According to a recent NetLab study, the rural residents of Chapleau, Ontario, report that the availability of broadband is a key to their diversified use of the Internet (Behrens, Glavin and Wellman 2007, Collins and Wellman 2008). Such availability remains an issue in some rural and remote parts of Canada, according to the latest CIUS figures. While the vast majority (91.4%) of urban home Internet users had a high speed connection in 2007, just under three-quarters (72.5%) of rural users reported using a high speed connection from home. In addition, more than one-half of rural residents using a slower service reported that a high speed connection was not available in their area (Statistics Canada 2008). Given relationships that may exist between broadband access and the amount of time users spend online as well as the types of activities they engage in (Montagnier 2007), the lack of availability of broadband connections in some rural and remote areas is likely to continue to play a role in explaining some of the differences in the way the Internet is used in these areas. Indeed, Canadians living in rural and remote areas report that the range of online activities they participate in, and the efficiency with which they perform these activities, are constrained by the lack of high-speed service (Standing Senate Committee on Agriculture and Forestry 2008, Cobb 2007).
Age is another factor associated with levels of access to the Internet in Canada and many parts of the world (OECD 2001, 2004, Sciadas 2002, 2003, United States Department of Commerce 2004). CIUS data reveal that 60.8% of Canadians aged 55 to 64 accessed the Internet for personal reasons in 2007, and a substantially smaller proportion (28.8%) of seniors aged 65 and above did so. By contrast, the rates of Internet use (from any location) for personal reasons in 2007 for other age groups were 93.1% for individuals aged 16 to 34 and 79.8% for individuals aged 35 to 54.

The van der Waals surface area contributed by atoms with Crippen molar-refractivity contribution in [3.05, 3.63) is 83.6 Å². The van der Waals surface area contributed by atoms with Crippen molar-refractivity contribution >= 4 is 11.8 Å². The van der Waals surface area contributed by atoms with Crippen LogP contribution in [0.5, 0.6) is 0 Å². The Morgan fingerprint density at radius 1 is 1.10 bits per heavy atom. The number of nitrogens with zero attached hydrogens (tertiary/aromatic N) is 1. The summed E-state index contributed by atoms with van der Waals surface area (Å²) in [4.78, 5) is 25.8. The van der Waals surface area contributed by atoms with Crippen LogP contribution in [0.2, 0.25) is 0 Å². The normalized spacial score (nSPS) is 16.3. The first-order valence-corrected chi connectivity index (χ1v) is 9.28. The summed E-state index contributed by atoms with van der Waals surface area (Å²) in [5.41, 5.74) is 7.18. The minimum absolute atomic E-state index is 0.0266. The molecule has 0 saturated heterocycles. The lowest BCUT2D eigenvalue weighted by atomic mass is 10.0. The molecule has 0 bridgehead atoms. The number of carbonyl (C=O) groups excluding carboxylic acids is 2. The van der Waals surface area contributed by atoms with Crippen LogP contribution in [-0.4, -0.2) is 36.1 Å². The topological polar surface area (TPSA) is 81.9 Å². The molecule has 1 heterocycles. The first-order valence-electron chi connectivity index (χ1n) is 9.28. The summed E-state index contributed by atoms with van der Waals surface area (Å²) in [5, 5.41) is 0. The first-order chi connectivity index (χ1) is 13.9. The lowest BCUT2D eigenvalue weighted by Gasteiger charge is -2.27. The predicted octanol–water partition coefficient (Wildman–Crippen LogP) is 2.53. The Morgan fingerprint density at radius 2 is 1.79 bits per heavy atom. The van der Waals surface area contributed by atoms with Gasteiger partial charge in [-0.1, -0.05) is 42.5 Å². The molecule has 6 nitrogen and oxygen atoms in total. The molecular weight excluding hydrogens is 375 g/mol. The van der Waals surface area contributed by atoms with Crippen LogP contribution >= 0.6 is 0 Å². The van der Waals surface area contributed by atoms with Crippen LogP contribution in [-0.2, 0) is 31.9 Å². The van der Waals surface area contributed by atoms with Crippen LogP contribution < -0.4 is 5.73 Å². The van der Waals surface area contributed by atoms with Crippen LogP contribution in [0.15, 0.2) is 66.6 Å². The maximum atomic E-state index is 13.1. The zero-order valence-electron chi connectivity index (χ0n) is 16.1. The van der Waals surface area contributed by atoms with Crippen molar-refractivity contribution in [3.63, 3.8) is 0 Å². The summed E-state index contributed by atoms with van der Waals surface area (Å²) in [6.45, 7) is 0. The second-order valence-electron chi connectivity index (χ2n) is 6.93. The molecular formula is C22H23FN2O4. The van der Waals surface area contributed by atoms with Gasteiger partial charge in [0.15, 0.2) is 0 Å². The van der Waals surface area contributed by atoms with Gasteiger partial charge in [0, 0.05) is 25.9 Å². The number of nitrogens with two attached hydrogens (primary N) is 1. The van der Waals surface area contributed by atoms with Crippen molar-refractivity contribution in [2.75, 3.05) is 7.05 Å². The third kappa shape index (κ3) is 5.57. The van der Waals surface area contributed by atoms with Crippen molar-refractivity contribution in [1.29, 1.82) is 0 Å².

Senior Canadians also use the Internet differently than younger Canadians (Veenhof 2006c, Silver 2001). In 2007, young adult users were appreciably more likely to use the Internet for instant messaging, contributing online content, viewing news or sports, downloading music and television or movies and listening to online radio (Table 3). Unlike many other activities, email use is equally prevalent among the three oldest age categories shown, perhaps reflecting the tendency of older users to use email to communicate with family (this is consistent with results from earlier surveys: see for example Table 3 from an earlier section of this study). In fact, other studies have shown that online seniors who email family members are likely to say they communicate more often with family members now and a majority feel that the Internet has improved their connections with family (Thayer and Ray 2006, Howard, Rainie and Jones 2001). CIUS data also show that seniors were more likely than middle-aged Canadians to go online to play games with others. Nonetheless, online gaming was most popular among young Canadians aged 16 to 34.
Seniors were also active when it came to searching for health information (52.4%) online. A number of activities grew in popularity among seniors in 2007 compared with 2005, including instant messaging and viewing news or sports information online. That said, these activities remained more popular among young persons. While older Canadians generally participated in fewer online activities, they were quite active users of email and online games when compared with other age groups.
For the purposes of this study, immigrants were divided into quartiles or four equal groups, based on year of immigration. Immigrants who arrived in Canada in 1997 or later represent one-quarter of all immigrants in the 2007 CIUS. These persons are defined as 'recent immigrants.' This definition is based on the distribution of the data, and may differ from definitions used in other research.
- For example, a recent NetLab study in rural Chapleau (Ontario) cited a respondent who reported that he looks at his infant grandson in another city "all the time" through a webcam rigged over his crib (Collins and Wellman 2008).